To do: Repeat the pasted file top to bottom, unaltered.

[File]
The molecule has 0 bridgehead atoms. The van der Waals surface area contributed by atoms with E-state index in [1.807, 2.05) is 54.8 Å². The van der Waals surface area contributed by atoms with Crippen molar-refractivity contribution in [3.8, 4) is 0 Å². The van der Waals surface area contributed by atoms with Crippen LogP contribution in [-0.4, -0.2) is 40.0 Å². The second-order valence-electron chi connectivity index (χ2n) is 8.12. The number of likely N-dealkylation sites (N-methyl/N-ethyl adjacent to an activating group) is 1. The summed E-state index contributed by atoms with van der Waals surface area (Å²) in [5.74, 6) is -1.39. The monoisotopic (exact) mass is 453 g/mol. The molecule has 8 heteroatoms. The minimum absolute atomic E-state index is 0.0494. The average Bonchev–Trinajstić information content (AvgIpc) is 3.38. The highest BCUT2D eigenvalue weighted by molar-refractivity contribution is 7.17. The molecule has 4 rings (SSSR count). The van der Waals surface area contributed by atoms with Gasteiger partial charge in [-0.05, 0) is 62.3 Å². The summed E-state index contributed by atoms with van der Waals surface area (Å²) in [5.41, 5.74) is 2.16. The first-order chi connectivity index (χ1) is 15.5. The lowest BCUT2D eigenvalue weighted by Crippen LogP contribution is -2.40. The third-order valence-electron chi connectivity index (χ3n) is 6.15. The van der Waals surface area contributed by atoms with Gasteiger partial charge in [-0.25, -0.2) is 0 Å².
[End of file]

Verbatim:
The molecule has 0 bridgehead atoms. The van der Waals surface area contributed by atoms with E-state index in [1.807, 2.05) is 54.8 Å². The van der Waals surface area contributed by atoms with Crippen molar-refractivity contribution in [3.8, 4) is 0 Å². The van der Waals surface area contributed by atoms with Crippen LogP contribution in [-0.4, -0.2) is 40.0 Å². The second-order valence-electron chi connectivity index (χ2n) is 8.12. The number of likely N-dealkylation sites (N-methyl/N-ethyl adjacent to an activating group) is 1. The summed E-state index contributed by atoms with van der Waals surface area (Å²) in [5.74, 6) is -1.39. The monoisotopic (exact) mass is 453 g/mol. The molecule has 8 heteroatoms. The minimum absolute atomic E-state index is 0.0494. The average Bonchev–Trinajstić information content (AvgIpc) is 3.38. The highest BCUT2D eigenvalue weighted by molar-refractivity contribution is 7.17. The molecule has 4 rings (SSSR count). The van der Waals surface area contributed by atoms with Gasteiger partial charge in [-0.05, 0) is 62.3 Å². The summed E-state index contributed by atoms with van der Waals surface area (Å²) in [5.41, 5.74) is 2.16. The first-order chi connectivity index (χ1) is 15.5. The lowest BCUT2D eigenvalue weighted by Crippen LogP contribution is -2.40. The third-order valence-electron chi connectivity index (χ3n) is 6.15. The van der Waals surface area contributed by atoms with Gasteiger partial charge in [-0.25, -0.2) is 0 Å².